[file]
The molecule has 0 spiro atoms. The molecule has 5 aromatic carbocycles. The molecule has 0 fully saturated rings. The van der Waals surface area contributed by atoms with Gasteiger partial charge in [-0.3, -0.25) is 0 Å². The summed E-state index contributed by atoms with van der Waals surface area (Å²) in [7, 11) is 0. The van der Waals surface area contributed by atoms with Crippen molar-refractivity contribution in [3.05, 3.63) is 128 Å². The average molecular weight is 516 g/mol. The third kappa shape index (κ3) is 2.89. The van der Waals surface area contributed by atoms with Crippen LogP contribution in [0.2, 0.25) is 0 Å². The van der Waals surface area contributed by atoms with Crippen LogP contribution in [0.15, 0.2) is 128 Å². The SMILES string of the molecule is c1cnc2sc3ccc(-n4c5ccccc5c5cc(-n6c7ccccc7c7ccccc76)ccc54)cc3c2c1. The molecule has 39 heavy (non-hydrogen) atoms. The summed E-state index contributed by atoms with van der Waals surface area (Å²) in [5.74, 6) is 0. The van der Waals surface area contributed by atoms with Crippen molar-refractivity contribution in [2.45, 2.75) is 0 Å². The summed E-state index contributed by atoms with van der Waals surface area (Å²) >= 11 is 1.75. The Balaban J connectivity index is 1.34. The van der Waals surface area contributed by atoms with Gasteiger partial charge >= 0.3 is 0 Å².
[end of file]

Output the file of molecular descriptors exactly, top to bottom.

The molecule has 0 spiro atoms. The molecule has 5 aromatic carbocycles. The molecule has 0 fully saturated rings. The van der Waals surface area contributed by atoms with Gasteiger partial charge in [-0.3, -0.25) is 0 Å². The summed E-state index contributed by atoms with van der Waals surface area (Å²) in [7, 11) is 0. The van der Waals surface area contributed by atoms with Crippen molar-refractivity contribution in [3.05, 3.63) is 128 Å². The average molecular weight is 516 g/mol. The third kappa shape index (κ3) is 2.89. The van der Waals surface area contributed by atoms with Crippen LogP contribution in [0.2, 0.25) is 0 Å². The van der Waals surface area contributed by atoms with Crippen LogP contribution in [0.15, 0.2) is 128 Å². The SMILES string of the molecule is c1cnc2sc3ccc(-n4c5ccccc5c5cc(-n6c7ccccc7c7ccccc76)ccc54)cc3c2c1. The molecule has 39 heavy (non-hydrogen) atoms. The summed E-state index contributed by atoms with van der Waals surface area (Å²) in [5.74, 6) is 0. The van der Waals surface area contributed by atoms with Crippen molar-refractivity contribution in [2.45, 2.75) is 0 Å². The summed E-state index contributed by atoms with van der Waals surface area (Å²) >= 11 is 1.75. The Balaban J connectivity index is 1.34. The van der Waals surface area contributed by atoms with Gasteiger partial charge >= 0.3 is 0 Å².